Epidemiology of lower respiratory tract infections in adults.
Epidemiology of lower respiratory tract infections in adults. Expert Rev Respir Med. 2018 Dec 06;: Authors: Feldman C, Shaddock E Abstract INTRODUCTION: Lower respiratory tract infections (LRTIs) are the leading infectious disease cause of death in the world and the fifth overall cause of death. From an epidemiological point of view, most consider pneumonia, influenza, bronchitis (including acute exacerbations in chronic obstructive pulmonary disease [AECOPD]), and bronchiolitis to be the most important LRTIs. Areas covered: This review will describe the epidemiology of LRTIs in adults focusing on community-acquired pneumonia, influenza, and AECOPD, utilizing data from the more recent literature. Expert commentary: LRTIs remain exceedingly common, although there have been significant changes in their epidemiology over recent years, both with regard to their frequency and the infecting pathogens. Part of the change in the epidemiology may relate to changing population demographics, the varying prevalence of smoking, and the introduction of the pneumococcal conjugate vaccine in children and patterns of vaccine usage. Furthermore, antigenic variations in the influenza viruses dictate the frequency and characteristics of the influenza epidemics and pandemics. PMID: 30518278 [PubMed - as supplied by publisher]
Authors: Rombauts A, Abelenda-Alonso G, Cuervo G, Gudiol C, Carratalà J Abstract INTRODUCTION: Despite adequate antibiotic coverage, community-acquired pneumonia (CAP) remains a leading cause of hospitalization and mortality worldwide. It induces both a local pulmonary and a systemic inflammatory response, particularly significant in severe cases. The intensity of the dysregulated host response varies from patient to patient and has a negative impact on survival and other outcomes. AREAS COVERED: This comprehensive review summarizes the pathophysiological aspects of the inflammatory response in CAP, brie...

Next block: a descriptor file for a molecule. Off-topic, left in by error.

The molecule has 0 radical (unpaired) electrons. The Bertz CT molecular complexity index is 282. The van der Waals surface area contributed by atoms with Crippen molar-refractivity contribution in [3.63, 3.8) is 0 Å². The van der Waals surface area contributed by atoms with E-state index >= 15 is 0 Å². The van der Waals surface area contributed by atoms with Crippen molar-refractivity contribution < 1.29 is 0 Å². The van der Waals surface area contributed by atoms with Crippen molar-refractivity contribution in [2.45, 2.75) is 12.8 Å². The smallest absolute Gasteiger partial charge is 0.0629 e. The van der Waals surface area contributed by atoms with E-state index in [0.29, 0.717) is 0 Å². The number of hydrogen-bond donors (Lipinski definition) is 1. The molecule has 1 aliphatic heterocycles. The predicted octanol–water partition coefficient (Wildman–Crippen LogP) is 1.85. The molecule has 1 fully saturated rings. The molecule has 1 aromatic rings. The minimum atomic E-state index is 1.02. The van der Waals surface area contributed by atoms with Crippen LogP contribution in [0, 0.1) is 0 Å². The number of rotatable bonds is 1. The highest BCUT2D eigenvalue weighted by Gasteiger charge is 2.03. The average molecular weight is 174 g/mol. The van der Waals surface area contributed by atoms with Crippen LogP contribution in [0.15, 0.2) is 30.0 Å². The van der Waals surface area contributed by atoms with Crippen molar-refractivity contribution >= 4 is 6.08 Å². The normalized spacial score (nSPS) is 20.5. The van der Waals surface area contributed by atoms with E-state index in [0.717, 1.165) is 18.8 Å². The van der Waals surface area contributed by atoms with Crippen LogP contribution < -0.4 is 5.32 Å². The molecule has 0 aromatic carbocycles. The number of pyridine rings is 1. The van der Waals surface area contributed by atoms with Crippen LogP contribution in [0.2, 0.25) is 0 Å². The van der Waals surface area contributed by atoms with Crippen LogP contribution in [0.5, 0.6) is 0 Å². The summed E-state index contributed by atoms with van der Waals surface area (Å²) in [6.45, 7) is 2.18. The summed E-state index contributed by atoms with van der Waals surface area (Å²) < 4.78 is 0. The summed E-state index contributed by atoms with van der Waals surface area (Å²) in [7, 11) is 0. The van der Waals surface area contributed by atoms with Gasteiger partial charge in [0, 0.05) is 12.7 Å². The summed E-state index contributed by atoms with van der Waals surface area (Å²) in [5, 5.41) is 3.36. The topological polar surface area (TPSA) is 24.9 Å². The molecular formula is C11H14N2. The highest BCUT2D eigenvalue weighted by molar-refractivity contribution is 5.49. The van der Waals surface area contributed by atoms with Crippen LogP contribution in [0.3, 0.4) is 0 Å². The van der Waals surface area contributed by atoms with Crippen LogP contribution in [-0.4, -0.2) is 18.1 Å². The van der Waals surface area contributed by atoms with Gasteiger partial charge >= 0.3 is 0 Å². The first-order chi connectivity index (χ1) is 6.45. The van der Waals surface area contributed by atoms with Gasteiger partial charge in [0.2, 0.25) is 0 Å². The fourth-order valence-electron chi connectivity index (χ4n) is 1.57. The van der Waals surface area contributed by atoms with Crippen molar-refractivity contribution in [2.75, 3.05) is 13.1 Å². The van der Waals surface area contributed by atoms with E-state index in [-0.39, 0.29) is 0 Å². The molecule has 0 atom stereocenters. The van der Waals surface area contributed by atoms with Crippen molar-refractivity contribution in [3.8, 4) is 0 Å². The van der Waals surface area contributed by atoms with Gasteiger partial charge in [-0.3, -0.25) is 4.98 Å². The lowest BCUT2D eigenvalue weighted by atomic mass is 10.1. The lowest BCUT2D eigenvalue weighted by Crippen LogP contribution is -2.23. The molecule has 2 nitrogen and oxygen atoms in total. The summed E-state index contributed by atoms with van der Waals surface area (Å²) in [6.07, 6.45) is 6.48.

CONCLUSIONS: This single practice study showed total patient contact was similar over both sample periods, but most contact in 2020 was virtual. Further longitudinal multi-practice studies to confirm these findings and describe future consultation patterns are needed to inform general practice service delivery post-COVID-19. PMID: 33032304 [PubMed - in process]
Curious what people think with pandemic and lack of away rotations.
Publication date: 15 February 2021Source: Personality and Individual Differences, Volume 170Author(s): Brian W. Haas, Fumiko Hoeft, Kazufumi Omura
Publication date: Available online 10 October 2020Source: Academic PediatricsAuthor(s): Bonnie Crume
Authors: Lam PT PMID: 33034296 [PubMed - as supplied by publisher]
We moved into together on March 14. Overnight, we went from being two individuals with whole, separate lives to being a single, quarantined entity.
Los Alamitos students in Orange County were among the first in the state to return to campus. Just across the county line, distance learning remains the norm for Long Beach students, frustrating some families.
Authors: Tamai H, Shingaki N, Ida Y, Shimizu R, Maeshima S, Okamura J, Kawashima A, Nakao T, Hara T, Matsutani H, Nishikawa I, Higashi K Abstract BACKGROUND: Although clinical use of sofosbuvir plus ribavirin has been approved for patients infected with genotype 2 hepatitis C virus, patients ≥ 75-years-old have not been included in previous clinical trials. AIM: To evaluate the real-world safety and efficacy of sofosbuvir plus ribavirin for elderly patients (≥ 75-years-old) compared to nonelderly patients, we conducted a post-marketing prospective cohort study. METHODS: We treated 265 patients with ge...